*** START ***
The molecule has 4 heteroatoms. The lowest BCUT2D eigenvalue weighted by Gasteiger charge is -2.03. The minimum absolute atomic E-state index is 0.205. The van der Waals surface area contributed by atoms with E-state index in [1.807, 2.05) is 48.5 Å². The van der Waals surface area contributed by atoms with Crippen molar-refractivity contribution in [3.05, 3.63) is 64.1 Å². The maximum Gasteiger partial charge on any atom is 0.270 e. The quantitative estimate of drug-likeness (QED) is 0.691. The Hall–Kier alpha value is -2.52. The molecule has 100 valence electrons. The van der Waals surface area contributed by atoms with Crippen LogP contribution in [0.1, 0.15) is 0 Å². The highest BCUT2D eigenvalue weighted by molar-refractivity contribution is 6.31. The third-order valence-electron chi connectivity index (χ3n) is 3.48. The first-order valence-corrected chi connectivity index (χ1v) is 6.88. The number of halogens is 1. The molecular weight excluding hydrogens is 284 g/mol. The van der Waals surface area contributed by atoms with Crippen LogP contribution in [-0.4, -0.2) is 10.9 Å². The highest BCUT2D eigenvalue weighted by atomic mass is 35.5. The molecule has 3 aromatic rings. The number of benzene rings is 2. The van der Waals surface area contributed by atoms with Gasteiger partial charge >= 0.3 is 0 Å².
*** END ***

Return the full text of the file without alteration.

The molecule has 4 heteroatoms. The lowest BCUT2D eigenvalue weighted by Gasteiger charge is -2.03. The minimum absolute atomic E-state index is 0.205. The van der Waals surface area contributed by atoms with E-state index in [1.807, 2.05) is 48.5 Å². The van der Waals surface area contributed by atoms with Crippen molar-refractivity contribution in [3.05, 3.63) is 64.1 Å². The maximum Gasteiger partial charge on any atom is 0.270 e. The quantitative estimate of drug-likeness (QED) is 0.691. The Hall–Kier alpha value is -2.52. The molecule has 100 valence electrons. The van der Waals surface area contributed by atoms with Crippen LogP contribution in [0.1, 0.15) is 0 Å². The highest BCUT2D eigenvalue weighted by molar-refractivity contribution is 6.31. The third-order valence-electron chi connectivity index (χ3n) is 3.48. The first-order valence-corrected chi connectivity index (χ1v) is 6.88. The number of halogens is 1. The molecular weight excluding hydrogens is 284 g/mol. The van der Waals surface area contributed by atoms with Crippen LogP contribution in [-0.4, -0.2) is 10.9 Å². The highest BCUT2D eigenvalue weighted by atomic mass is 35.5. The molecule has 3 aromatic rings. The number of benzene rings is 2. The van der Waals surface area contributed by atoms with Gasteiger partial charge >= 0.3 is 0 Å².